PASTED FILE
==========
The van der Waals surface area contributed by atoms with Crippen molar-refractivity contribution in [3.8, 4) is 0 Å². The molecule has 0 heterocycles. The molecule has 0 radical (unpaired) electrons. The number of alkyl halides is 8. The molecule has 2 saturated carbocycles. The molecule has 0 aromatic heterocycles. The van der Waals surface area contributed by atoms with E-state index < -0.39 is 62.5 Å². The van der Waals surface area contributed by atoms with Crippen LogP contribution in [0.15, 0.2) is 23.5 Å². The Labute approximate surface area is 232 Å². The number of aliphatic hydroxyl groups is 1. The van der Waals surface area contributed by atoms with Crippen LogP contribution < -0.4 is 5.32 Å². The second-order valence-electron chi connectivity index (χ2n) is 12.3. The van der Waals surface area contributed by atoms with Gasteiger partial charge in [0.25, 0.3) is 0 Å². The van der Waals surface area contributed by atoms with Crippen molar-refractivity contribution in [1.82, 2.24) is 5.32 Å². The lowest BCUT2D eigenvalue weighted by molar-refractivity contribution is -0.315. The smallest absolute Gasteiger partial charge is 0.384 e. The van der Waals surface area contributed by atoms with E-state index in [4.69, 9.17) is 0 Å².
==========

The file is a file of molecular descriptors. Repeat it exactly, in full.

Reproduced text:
The van der Waals surface area contributed by atoms with Crippen molar-refractivity contribution in [3.8, 4) is 0 Å². The molecule has 0 heterocycles. The molecule has 0 radical (unpaired) electrons. The number of alkyl halides is 8. The molecule has 2 saturated carbocycles. The molecule has 0 aromatic heterocycles. The van der Waals surface area contributed by atoms with E-state index < -0.39 is 62.5 Å². The van der Waals surface area contributed by atoms with Crippen LogP contribution in [0.15, 0.2) is 23.5 Å². The Labute approximate surface area is 232 Å². The number of aliphatic hydroxyl groups is 1. The van der Waals surface area contributed by atoms with Crippen LogP contribution < -0.4 is 5.32 Å². The second-order valence-electron chi connectivity index (χ2n) is 12.3. The van der Waals surface area contributed by atoms with Gasteiger partial charge in [0.25, 0.3) is 0 Å². The van der Waals surface area contributed by atoms with Crippen molar-refractivity contribution in [1.82, 2.24) is 5.32 Å². The lowest BCUT2D eigenvalue weighted by molar-refractivity contribution is -0.315. The smallest absolute Gasteiger partial charge is 0.384 e. The van der Waals surface area contributed by atoms with E-state index in [4.69, 9.17) is 0 Å².